A Desolate Place (Solo Show)

Kaunas, 2012

a desolate place is like a forest after winter, when you enter it

A year working in the premises of former psychiatric hospital (present – Vilnius Art Academy, Kaunas Faculty) and every day crossing over a sill which not all mental patients were once allowed to cross, passing by old corridors with peeling painted walls and working in blank rooms – former wards on whose walls inscriptions like ‘women’s section’, ‘aminazine’ and such can still be read – I felt the aura of things past, which is no longer sustained in the present, doomed to chance and decline, finding itself in an intermediate state, which is the experience of any abandoned building, of a desolate place.

I am interested in a critical point about these places, which is their situation as refuse spaces, caused by the lack of support. The main idea is that when suddenly things are left as they are, with no further support, and become desolated they also are left alone to their own flow (existence).

The placement of a psychiatric hospital in the former palace of the Dukes, during Soviet times, had disastrous consequences for the building and is a metaphor for the general contempt shown for true history, during that period. However, the patients settled in the premises and the physicians who worked there all considerably influenced the building along the years.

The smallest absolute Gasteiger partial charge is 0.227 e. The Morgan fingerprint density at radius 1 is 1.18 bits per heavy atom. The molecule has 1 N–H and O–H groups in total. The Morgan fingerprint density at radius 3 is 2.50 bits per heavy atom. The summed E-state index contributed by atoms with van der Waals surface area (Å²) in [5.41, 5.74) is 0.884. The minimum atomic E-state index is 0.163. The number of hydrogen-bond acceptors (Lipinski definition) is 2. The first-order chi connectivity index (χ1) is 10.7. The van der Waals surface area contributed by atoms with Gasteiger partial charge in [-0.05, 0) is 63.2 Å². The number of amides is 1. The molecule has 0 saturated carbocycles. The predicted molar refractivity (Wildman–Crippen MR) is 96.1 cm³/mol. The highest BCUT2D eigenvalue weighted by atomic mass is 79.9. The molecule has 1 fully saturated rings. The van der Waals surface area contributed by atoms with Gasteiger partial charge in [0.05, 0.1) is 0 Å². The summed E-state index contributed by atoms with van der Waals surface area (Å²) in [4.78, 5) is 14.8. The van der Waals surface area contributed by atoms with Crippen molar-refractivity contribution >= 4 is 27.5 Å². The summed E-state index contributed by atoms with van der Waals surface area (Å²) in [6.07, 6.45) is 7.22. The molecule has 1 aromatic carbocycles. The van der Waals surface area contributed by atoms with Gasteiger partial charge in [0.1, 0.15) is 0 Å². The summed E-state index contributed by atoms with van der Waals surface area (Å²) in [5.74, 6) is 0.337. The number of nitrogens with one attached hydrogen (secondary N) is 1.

Yet another new occupancy in the former psychiatric hospital, the Art Academy, did not effect the premises a lot (perhaps the contrary). That does not differ from other desolate houses where, instead of human beings, birds and other creatures live – wasted spaces, no longer renewed, unprotected and nevertheless marked by their visitors.

In this exhibition, sites are shown as they are – dull, not idealised, not prominent – mimicking what happens to abandoned buildings, which simply continue to exist. People rarely come to observe, spend time there, or live in them, if they ever come at all – all they do is pillage the remains of what’s left, or else use them for something unrelated to the sites themselves.

The desertion of a place begins in the human mind, when one decides to ‘leave the area’. Country, work, friends, ideas, beliefs – there is nothing irreplaceable. In a desolated place, someone or something will appear – man, bird, idea, country, city, lichens. There is no empty space. The only thing one could do would be to never leave one’s place.